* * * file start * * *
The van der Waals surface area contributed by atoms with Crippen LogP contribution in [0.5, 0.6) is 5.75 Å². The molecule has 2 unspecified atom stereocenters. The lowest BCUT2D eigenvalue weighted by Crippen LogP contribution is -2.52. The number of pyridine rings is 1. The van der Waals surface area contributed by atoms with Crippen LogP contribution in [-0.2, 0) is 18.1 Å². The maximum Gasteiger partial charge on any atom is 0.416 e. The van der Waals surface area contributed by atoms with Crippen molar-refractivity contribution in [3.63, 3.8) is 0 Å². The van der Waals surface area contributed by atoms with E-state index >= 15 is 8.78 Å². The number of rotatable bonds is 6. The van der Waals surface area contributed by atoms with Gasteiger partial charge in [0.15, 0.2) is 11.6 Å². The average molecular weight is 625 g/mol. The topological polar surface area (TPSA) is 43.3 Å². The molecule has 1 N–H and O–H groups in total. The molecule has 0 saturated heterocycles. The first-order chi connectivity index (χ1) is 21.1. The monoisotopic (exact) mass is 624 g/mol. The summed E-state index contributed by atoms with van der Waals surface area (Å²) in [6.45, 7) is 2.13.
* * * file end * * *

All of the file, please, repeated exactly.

The van der Waals surface area contributed by atoms with Crippen LogP contribution in [0.5, 0.6) is 5.75 Å². The molecule has 2 unspecified atom stereocenters. The lowest BCUT2D eigenvalue weighted by Crippen LogP contribution is -2.52. The number of pyridine rings is 1. The van der Waals surface area contributed by atoms with Crippen LogP contribution in [-0.2, 0) is 18.1 Å². The maximum Gasteiger partial charge on any atom is 0.416 e. The van der Waals surface area contributed by atoms with Crippen molar-refractivity contribution in [3.63, 3.8) is 0 Å². The van der Waals surface area contributed by atoms with E-state index >= 15 is 8.78 Å². The number of rotatable bonds is 6. The van der Waals surface area contributed by atoms with Gasteiger partial charge in [0.15, 0.2) is 11.6 Å². The average molecular weight is 625 g/mol. The topological polar surface area (TPSA) is 43.3 Å². The molecule has 1 N–H and O–H groups in total. The molecule has 0 saturated heterocycles. The first-order chi connectivity index (χ1) is 21.1. The monoisotopic (exact) mass is 624 g/mol. The summed E-state index contributed by atoms with van der Waals surface area (Å²) in [6.45, 7) is 2.13.